Conservative treatment is best option for prostate cancer patients with spinal cord compression


So Kato, Department of Orthopaedic Surgery, Tokyo Metropolitan Komagome Hospital, Tokyo, Japan, and others reported at Spineweek that conservative treatment (hormone therapy with external beam radiation therapy) should the first-line treatment for patients with newly diagnosed prostate cancer who have paralytic spinal cord compression

Study presenter and lead author Kato explained that although hormone therapy and external beam radiotherapy have been established as effective treatments for metastatic prostate cancer, their effectiveness for the treatment of spinal cord compression as a result of metastatic prostate cancer has not been established. He added: “The objective of the present study is to clarify the effectiveness of conservative treatment, by hormone therapy and radiation therapy, for the treatment of paralytic spinal cord compression by metastases from newly-diagnosed prostate cancer in patients with no history of previous treatment.”

Kato et al reviewed data for 34 patients who had undergone treatment of newly diagnosed metastatic prostate cancer, diagnosed after presenting with paralysis, with spinal cord compression, between 1975 and 2010 (mean age 71 years old and median time between onset of paralysis and diagnosis 11 days). Twenty-six patients received conservative therapy (hormone therapy with or without external beam radiation therapy) and eight patients received surgery (mostly posterior decompression and fusion with intraoperative radiation therapy). Of those received conservative treatment, the vast majority (22 vs. 4) received both hormone therapy and external beam radiation therapy. Kato said: “We evaluated the neurological status [of patients] using Frankel’s grade before the treatment, immediately after treatment [less than one week after], and one, three, and six months afterwards.”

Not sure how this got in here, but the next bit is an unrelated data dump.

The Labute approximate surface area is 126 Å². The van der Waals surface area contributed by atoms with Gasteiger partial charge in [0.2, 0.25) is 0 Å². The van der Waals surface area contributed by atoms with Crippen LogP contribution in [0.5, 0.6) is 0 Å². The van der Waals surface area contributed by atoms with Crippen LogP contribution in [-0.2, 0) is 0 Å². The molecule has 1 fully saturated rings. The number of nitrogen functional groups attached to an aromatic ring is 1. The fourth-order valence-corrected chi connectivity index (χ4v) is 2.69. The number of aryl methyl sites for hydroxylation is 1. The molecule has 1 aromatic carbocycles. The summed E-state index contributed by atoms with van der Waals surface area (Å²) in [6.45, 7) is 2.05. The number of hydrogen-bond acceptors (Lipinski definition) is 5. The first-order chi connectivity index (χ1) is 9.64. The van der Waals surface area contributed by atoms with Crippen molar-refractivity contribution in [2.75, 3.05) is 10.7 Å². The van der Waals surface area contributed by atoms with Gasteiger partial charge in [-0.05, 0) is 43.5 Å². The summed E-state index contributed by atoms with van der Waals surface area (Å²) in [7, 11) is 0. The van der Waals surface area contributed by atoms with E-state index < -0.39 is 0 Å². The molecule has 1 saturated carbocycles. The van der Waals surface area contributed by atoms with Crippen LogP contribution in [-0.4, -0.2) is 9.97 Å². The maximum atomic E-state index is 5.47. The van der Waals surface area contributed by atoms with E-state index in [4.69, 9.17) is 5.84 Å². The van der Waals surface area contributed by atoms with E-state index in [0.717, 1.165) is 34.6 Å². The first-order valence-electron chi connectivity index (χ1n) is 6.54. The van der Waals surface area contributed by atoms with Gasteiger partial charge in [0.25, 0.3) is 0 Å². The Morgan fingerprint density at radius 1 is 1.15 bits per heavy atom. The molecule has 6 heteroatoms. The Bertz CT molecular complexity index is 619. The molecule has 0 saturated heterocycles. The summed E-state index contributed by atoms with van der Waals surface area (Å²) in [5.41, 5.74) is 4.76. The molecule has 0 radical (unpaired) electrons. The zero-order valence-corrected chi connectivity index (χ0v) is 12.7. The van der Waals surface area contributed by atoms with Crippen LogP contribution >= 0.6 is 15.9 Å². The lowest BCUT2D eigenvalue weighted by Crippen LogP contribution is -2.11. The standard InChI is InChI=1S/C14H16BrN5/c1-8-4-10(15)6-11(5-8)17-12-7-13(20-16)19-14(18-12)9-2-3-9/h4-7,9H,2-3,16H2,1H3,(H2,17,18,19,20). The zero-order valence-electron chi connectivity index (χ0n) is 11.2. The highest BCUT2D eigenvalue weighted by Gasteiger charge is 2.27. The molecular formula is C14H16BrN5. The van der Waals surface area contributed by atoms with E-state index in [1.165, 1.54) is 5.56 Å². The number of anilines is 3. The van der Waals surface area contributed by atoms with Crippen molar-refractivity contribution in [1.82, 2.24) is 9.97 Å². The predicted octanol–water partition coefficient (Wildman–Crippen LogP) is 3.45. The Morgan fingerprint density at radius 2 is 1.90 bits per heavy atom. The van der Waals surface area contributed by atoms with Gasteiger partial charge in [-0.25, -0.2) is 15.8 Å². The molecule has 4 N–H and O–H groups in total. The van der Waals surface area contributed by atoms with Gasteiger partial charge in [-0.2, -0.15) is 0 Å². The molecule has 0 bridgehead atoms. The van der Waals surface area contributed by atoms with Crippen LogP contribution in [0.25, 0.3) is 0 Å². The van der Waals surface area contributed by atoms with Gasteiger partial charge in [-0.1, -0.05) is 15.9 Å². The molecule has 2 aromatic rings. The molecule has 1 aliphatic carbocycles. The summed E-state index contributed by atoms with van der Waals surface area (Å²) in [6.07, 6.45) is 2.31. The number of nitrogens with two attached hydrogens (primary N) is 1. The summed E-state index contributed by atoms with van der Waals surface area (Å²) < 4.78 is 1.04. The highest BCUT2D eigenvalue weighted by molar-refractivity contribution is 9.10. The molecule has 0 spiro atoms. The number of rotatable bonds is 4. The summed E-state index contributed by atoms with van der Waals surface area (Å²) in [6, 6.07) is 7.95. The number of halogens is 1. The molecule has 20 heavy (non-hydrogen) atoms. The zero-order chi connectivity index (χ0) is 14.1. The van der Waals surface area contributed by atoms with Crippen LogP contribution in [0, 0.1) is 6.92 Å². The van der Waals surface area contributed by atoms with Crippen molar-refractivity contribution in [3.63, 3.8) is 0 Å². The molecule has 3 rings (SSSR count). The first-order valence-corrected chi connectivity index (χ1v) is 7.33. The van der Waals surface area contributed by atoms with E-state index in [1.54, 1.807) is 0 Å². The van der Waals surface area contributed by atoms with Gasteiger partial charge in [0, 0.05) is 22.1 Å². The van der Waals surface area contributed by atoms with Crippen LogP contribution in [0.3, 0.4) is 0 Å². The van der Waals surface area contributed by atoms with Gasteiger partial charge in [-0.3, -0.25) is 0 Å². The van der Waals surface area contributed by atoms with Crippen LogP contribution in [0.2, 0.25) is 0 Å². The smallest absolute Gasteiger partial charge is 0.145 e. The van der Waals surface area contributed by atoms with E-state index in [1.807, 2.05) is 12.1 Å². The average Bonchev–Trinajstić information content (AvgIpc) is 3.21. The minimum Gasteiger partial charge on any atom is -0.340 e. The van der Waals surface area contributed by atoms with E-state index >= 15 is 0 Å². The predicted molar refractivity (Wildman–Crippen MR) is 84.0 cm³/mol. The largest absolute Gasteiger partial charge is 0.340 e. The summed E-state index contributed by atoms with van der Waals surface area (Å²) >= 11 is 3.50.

Prior to treatment, 19 patients in the conservative group (two with Frankel grade B; 17 with Frankel grade C) and all patients in the surgical group were unable to walk. After treatment, of those in the conservative group, 73.6% of patients regained gait within one month, 84.2% regained gait within three months, and only one patient with a pre-treatment status of Frankel grade B–who did not receive external beam radiation therapy–was still unable to walk six months after treatment.

Regarding the four patients in the conservative group who needed more than one month to recover gait, Kato said: “We focused on these cases to identify risk factors for slow recovery, and we found all of these cases hads evere spinal cord compression (>50%) on MRI and their treatment initiation was delayed compared with the 14 cases who needed less time to regain gait (average delay of 21 days vs. average delay of 7.8 days, respectively).” No morbid complications were reported.

Kato et al speculated that the recovery rate was much higher than previous studies because they only included newly diagnosed, in other words, hormone dependent, patients in this study.